Garland said this policy is not meant to block communications between the White House and administration altogether, but rather make sure they go through the appropriate channels, nothing that is what Attorney General Benjamin Civiletti wrote in the first communications memo 42 years ago under President Carter. 

The document is “180 degrees opposite of what we saw in the last administration,” said Walter Shaub, former director of the Office of Government Ethics during the Obama administration who is now senior ethics fellow at the Project on Government Oversight, in a tweet. This is “an important step in shifting away from the legacy of [former Attorney General William] Barr’s politicization of justice.”

USA Today noted that much of the memo’s language mirrors that of the 2009 memo from then-Attorney General Eric Holder under the Obama administration. 

Also on Wednesday, the White House released 14-page guidelines for communications with agencies and departments. 

“The White House plays an important role in coordinating the activities of departments and agencies, particularly with respect to policy development,” wrote Dana Remus, counsel to the president. “But it is also important to ensure the integrity of government decision making and public confidence that decisions by government officials are made based on appropriate considerations.”

There should be limited contacts regarding “merits of specific adjudications, benefit determinations, investigations, litigation matters, enforcement actions, procurement decisions, and funding matters involving specific parties, as well as matters involving personal privacy or tax information,” Remus wrote. 

The memo reflects the need for an independent Justice Department and outlines policies for White House staff that reflect those of the Justice memo.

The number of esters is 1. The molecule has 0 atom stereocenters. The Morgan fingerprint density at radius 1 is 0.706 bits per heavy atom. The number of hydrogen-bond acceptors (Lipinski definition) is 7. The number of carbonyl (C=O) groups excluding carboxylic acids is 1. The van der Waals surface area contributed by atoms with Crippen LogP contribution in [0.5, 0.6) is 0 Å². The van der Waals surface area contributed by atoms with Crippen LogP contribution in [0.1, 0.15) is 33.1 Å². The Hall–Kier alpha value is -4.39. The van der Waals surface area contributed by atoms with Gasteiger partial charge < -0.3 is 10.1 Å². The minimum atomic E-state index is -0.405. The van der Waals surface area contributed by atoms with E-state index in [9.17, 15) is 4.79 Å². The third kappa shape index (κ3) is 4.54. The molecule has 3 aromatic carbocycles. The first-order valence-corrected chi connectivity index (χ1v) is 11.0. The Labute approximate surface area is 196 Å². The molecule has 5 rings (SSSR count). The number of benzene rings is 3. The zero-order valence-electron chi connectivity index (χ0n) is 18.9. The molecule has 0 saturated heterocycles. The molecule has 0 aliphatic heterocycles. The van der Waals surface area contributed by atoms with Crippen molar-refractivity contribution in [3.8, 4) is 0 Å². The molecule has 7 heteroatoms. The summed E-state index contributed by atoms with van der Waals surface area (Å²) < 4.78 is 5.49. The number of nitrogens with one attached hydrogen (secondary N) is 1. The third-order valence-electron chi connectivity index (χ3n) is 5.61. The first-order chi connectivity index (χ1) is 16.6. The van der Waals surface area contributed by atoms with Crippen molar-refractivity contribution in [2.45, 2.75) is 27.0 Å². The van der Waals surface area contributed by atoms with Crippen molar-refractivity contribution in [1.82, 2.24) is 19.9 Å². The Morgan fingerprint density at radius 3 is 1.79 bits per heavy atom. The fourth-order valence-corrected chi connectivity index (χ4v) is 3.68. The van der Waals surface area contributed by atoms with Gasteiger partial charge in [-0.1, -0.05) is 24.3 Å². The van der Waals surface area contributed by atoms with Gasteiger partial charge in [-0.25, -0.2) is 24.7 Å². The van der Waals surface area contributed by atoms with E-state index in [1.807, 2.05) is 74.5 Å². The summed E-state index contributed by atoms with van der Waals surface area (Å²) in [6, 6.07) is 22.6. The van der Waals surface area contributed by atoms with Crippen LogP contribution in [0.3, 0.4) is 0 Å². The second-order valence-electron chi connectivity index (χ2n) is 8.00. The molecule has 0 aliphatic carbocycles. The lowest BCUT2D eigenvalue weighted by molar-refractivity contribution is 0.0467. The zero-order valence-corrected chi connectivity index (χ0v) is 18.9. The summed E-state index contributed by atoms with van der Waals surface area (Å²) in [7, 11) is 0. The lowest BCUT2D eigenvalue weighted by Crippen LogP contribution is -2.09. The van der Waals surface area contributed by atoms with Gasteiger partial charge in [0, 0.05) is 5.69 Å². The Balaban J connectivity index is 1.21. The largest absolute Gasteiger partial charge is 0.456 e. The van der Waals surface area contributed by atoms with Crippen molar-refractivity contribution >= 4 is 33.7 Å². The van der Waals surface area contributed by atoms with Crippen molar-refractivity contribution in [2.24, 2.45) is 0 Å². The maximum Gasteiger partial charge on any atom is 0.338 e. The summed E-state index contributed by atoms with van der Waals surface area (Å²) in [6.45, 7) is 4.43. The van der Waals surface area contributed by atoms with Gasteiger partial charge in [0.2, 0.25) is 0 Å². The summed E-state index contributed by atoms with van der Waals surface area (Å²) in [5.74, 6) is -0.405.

On independent agencies it is “generally permissible” for White House staff to contact independent agencies about political appointments and policy or administrative matters; however, many independent agencies “have strict rules that require them to publicly report contacts they receive about certain policy matters, even from the White House, including even contacts concerning rulemakings.” 

In regard to rulemaking, once the proposed rule is sent to the Office of Information and Regulatory Affairs for review, “you should not communicate with outside parties interested in a rule in any way that allows outside parties to circumvent OIRA procedures,” said the memo. 

“This puts guardrails in place to prevent some of the worst abuses of the last administration,” tweeted Shaub, on the guidelines. “It is a very important tone-setting document, which is crucial in government ethics. As I've often said, tone from the top is everything.”

Andy Wright, partner at the law firm K & L Gates who previously served as associate counsel to President Obama and assistant counsel to Vice President Al Gore, flagged that the Trump administration’s guidance on agency communications was two pages. “Not that [the number] of pages is dispositive, but the new 14-page Biden [White House] memorandum contemplates a lot more types of potentially problematic interactions between the WH [and] DOJ,” he tweeted. 

The memos from the White House and Justice Department “reflect sophisticated thinking and a significant commitment to restoring and building confidence in the evenhanded administration of justice,” Wright said.